Delaware legislators procrastinate fixing Wilmington schools’ ‘dysfunctional mess’

    (<a href=Yellow school bus via ShutterStock)" title="l_l_school16x9-5-1" width="640" height="360"/>

    (Yellow school bus via ShutterStock)

    Securing approval of redistricting city schools could prove difficult during an election year and a lame duck governor in office.

    Here is Larry Nagengast’s commentary:

    More often than not, resolutions fly through the Delaware General Assembly faster than the blink of an eye. For example, one soared through the House on Wednesday, “…extending sincere thanks to the Career and Technical Student Organizations of Delaware for the presentation of the beautiful geraniums.”

    But there are exceptions.

    Consider the item that dominated discussion that same day in the House Education Committee, HJR 12, the resolution to support the recommendations of the Wilmington Education Improvement Commission (WEIC) on the redistricting of public schools in the city.

    We’re talking serious business here – fixing the dysfunctional mess that public education in Wilmington has become in the wake of court-ordered school desegregation in 1978 that divvied up city schools among four districts, which was followed by subsequent legislation (choice, charter schools and the Neighborhood Schools Act) that contributed significantly to the resegregation of those schools.

    The fix will not come easily.

    It took the WEIC five months to develop a comprehensive plan, and three more to win approval from the State Board of Education. Now, both the House and Senate must approve a resolution supporting redistricting and the Joint Finance Committee must come up with some money (estimated at $9 million to $15 million) to get the ball rolling. If that happens, students and schools in the Wilmington portion of the Christina School District would become part of the Red Clay Consolidated School District at the start of the 2018-19 school year.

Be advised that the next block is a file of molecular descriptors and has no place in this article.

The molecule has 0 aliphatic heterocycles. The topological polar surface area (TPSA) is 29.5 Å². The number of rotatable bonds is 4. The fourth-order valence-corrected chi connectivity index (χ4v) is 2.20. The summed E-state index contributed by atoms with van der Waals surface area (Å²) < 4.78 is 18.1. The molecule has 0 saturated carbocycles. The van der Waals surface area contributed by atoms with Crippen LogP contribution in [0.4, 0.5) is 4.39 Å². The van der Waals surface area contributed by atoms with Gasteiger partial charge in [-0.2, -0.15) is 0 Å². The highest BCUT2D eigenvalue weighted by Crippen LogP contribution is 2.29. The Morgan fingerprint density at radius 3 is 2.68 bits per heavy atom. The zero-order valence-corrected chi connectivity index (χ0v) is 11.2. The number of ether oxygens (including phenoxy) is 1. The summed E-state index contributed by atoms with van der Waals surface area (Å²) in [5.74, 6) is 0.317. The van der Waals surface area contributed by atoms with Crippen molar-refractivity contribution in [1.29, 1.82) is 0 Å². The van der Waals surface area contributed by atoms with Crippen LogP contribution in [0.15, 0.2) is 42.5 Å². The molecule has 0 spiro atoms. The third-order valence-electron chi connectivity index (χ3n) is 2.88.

There are no guarantees that the WEIC plan would work, but the people who have spent months studying the issue are confident that it will produce outcomes that would be better than what we’ve got now.

    So, what happened with the House Education Committee?

    First, the Republican members refused to bring the resolution up for a vote. Then they walked out when the Democrat who chairs the committee summoned a fellow Democrat from another hearing so there would be enough favorable votes to bring the resolution to the full House for a vote. But the eight Democrats didn’t give the WEIC much encouragement. Only two endorsed the resolution favorably. Two voted it out of committee unfavorably, and four “on its merits.”

    That’s hardly a ringing endorsement – especially in contrast to the legislation that set up the commission having passed the House last June 36-0, with five representatives absent or not voting.WEIC chairman Tony Allen called Wednesday’s vote “tenuous” – and that might be an overly positive assessment.

    The issue the plan’s advocates face is that there are many problems – and it’s hardly as simple as Republicans and Democrats not being able to fashion one of those “Delaware Way” agreements that both parties like to brag about.